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Baker J rejects husband’s financial remedy claim 26 years after decree nisi

Case distinguished from Wyatt v Vince

In A v B (No 2) [2018] EWFC 45, Mr Justice Baker has concluded that a former husband, who brought an application for financial remedy 26 years after the grant of decree nisi, did not merit any financial provision.

At the time of the hearing, the applicant husband ("A") was 59 and the respondent wife ("B") was 61.  The parties had met in 1980 and married in 1983.  They had two children, born in 1986 and 1989.  The marriage broke down in 1991; B had commenced a relationship with another and moved out of the family home.  Shortly after separation, A filed for divorce, although no copy of the petition could be located raising the question as to whether the petition had included an application for financial relief, an issue considered at the hearing of the application to strike out, the costs of which have been adjourned and further submissions invited on the issue.  Decree nisi was pronounced in 1992.

There appear to have been a number of areas of dispute in respect of the factual matrix post-separation.  In 1992, following separation B was made redundant and was paid a sum of £30,000 from which she asserted she had paid £10,000 to A.  In 1994, the family home was sold and, as was asserted by B, there was negative equity, which was paid off.  At that time, it was also asserted that the parties had agreed to divide the four endowment policies in their joint names. There was an agreement for B to pay child maintenance, the children living for the most part with A.  In 2006, there was an agreement, again the details of which were disputed, but which resulted in B and her new partner acquiring a home which A and the children occupied. After the purchase, B and her new partner funded a significant extension to the property.  In 2012, A and his new partner spent sums putting a workshop in the garden at the property to enable them to continue their business from the property.  A married his partner in 2013, prompting dialogue in respect of the terms under which he occupied the property and following correspondence detailed in the judgment and legal advice, in 2016, the application in Form A was issued by A, in which A ultimately sought transfer of the property to him for his life time and a lump sum.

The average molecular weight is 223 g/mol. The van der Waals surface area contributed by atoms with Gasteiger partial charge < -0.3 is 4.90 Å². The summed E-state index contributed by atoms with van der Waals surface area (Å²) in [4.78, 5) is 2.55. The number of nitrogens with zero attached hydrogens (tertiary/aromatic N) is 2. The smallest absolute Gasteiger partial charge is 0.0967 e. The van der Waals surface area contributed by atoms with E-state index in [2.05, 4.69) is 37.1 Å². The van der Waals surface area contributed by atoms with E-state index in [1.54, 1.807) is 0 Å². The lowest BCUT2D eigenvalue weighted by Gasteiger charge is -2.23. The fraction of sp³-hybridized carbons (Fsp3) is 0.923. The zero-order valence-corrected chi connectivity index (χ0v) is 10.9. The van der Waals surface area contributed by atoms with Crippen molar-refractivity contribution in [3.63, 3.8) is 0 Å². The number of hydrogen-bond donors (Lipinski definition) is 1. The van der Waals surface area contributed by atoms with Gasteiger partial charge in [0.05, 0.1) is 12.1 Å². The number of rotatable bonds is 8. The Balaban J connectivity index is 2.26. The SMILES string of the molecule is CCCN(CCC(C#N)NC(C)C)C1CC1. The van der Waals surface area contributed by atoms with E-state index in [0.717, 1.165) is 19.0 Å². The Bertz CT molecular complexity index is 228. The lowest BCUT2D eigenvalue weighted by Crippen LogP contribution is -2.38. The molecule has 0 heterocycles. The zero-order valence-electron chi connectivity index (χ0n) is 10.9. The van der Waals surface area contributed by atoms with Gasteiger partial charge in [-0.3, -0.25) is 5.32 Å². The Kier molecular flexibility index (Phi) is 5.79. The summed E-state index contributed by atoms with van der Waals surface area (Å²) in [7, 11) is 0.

B initially issued an application to strike out. 

On 26 January 2018, Mr. Justice Baker refused the application to strike out the claim and listed the matter for an abbreviated hearing in accordance with the guidance offered in Wyatt v Vince [2015] UKSC 14

In respect of A's claim, it appears to have been A's contention that irrespective of the fact that his application was made many years after separation, his application should succeed on grounds of relationship generated need and or compensation.

Preferring the evidence of B, Mr Justice Baker dismissed A's application, concluding that the circumstances did not merit any financial provision. In doing so Mr Justice Baker held as follows:

i. A and B had reached a comprehensive agreement concerning the division of the limited resources following the divorce in 1992 to 1994 [paragraph 83];

ii. A had received considerable assistance by way of financial payment and other support from B throughout the children's minority [paragraph 84];

iii. Although A undeniably had financial needs, they were not of the scale encountered in previous cases or the type which B could fairly be asked to meet [paragraph 85];

iv. A had not suffered a disadvantage in his career so as to found a claim based in compensation; A had been supported by B at a level which had enabled him to follow the career and life of his choice [paragraph 86];

v. B had assumed financial obligations towards A and arranged her financial affairs on the assumption that A could not and would not make any claim against her; had she known that A would make a claim, she would not have agreed to the extensive provision (by way of the property) that she made in 2006 [paragraph 87];

vi. The explanation or reason for the delay in this particular case was that both parties considered that they had resolved the financial issues arising on their divorce in the informal agreement that they reached in 1992 to 1994, and it was not until 2015 that A was alerted to the possibility that his claim may have survived [paragraphs 88- 89].

For the judgment, prefaced by a summary by Georgina Rushworth of Coram Chambers (which this news item reproduces), click here.

22/6/18